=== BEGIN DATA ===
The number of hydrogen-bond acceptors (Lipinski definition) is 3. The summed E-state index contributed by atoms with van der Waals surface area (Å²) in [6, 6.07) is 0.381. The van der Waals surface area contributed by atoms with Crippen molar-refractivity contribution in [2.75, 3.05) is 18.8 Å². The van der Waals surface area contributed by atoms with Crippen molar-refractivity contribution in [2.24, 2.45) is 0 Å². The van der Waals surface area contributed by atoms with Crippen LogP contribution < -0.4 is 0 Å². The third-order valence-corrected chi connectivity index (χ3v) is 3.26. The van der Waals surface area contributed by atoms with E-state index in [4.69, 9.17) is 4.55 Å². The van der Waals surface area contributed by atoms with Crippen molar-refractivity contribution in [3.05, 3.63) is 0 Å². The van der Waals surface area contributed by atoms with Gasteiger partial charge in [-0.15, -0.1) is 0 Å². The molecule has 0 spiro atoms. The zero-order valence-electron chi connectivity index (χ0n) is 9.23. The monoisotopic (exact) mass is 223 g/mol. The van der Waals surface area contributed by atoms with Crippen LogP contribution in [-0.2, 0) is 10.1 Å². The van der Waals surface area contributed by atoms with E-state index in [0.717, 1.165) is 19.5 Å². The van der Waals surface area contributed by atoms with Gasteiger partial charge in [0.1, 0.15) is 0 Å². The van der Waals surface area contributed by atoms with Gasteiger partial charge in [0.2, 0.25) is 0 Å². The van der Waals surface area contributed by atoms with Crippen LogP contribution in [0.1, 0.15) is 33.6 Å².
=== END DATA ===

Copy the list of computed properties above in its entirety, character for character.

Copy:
The number of hydrogen-bond acceptors (Lipinski definition) is 3. The summed E-state index contributed by atoms with van der Waals surface area (Å²) in [6, 6.07) is 0.381. The van der Waals surface area contributed by atoms with Crippen molar-refractivity contribution in [2.75, 3.05) is 18.8 Å². The van der Waals surface area contributed by atoms with Crippen molar-refractivity contribution in [2.24, 2.45) is 0 Å². The van der Waals surface area contributed by atoms with Crippen LogP contribution < -0.4 is 0 Å². The third-order valence-corrected chi connectivity index (χ3v) is 3.26. The van der Waals surface area contributed by atoms with E-state index in [4.69, 9.17) is 4.55 Å². The van der Waals surface area contributed by atoms with Crippen molar-refractivity contribution in [3.05, 3.63) is 0 Å². The van der Waals surface area contributed by atoms with Gasteiger partial charge in [-0.15, -0.1) is 0 Å². The molecule has 0 spiro atoms. The zero-order valence-electron chi connectivity index (χ0n) is 9.23. The monoisotopic (exact) mass is 223 g/mol. The van der Waals surface area contributed by atoms with Crippen LogP contribution in [-0.2, 0) is 10.1 Å². The van der Waals surface area contributed by atoms with E-state index in [0.717, 1.165) is 19.5 Å². The van der Waals surface area contributed by atoms with Gasteiger partial charge in [0.1, 0.15) is 0 Å². The van der Waals surface area contributed by atoms with Gasteiger partial charge in [0.2, 0.25) is 0 Å². The van der Waals surface area contributed by atoms with Crippen LogP contribution in [0.1, 0.15) is 33.6 Å².